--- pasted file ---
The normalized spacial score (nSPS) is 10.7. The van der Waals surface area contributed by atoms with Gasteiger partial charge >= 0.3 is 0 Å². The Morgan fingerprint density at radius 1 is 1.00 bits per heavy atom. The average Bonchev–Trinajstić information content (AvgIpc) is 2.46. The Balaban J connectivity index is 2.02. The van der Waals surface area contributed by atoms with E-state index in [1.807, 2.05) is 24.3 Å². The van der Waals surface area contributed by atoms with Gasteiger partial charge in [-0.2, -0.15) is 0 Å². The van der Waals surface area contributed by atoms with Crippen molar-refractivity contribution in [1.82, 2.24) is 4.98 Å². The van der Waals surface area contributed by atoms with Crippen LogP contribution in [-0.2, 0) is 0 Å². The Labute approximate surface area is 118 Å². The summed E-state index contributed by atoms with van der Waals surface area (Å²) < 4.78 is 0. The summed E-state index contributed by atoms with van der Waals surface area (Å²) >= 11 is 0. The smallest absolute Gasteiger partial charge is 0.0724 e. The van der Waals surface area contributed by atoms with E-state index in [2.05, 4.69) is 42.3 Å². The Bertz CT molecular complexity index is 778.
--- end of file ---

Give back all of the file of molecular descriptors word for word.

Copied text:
The normalized spacial score (nSPS) is 10.7. The van der Waals surface area contributed by atoms with Gasteiger partial charge >= 0.3 is 0 Å². The Morgan fingerprint density at radius 1 is 1.00 bits per heavy atom. The average Bonchev–Trinajstić information content (AvgIpc) is 2.46. The Balaban J connectivity index is 2.02. The van der Waals surface area contributed by atoms with E-state index in [1.807, 2.05) is 24.3 Å². The van der Waals surface area contributed by atoms with Gasteiger partial charge in [-0.2, -0.15) is 0 Å². The van der Waals surface area contributed by atoms with Crippen molar-refractivity contribution in [1.82, 2.24) is 4.98 Å². The van der Waals surface area contributed by atoms with Crippen LogP contribution in [-0.2, 0) is 0 Å². The Labute approximate surface area is 118 Å². The summed E-state index contributed by atoms with van der Waals surface area (Å²) < 4.78 is 0. The summed E-state index contributed by atoms with van der Waals surface area (Å²) >= 11 is 0. The smallest absolute Gasteiger partial charge is 0.0724 e. The van der Waals surface area contributed by atoms with E-state index in [2.05, 4.69) is 42.3 Å². The Bertz CT molecular complexity index is 778.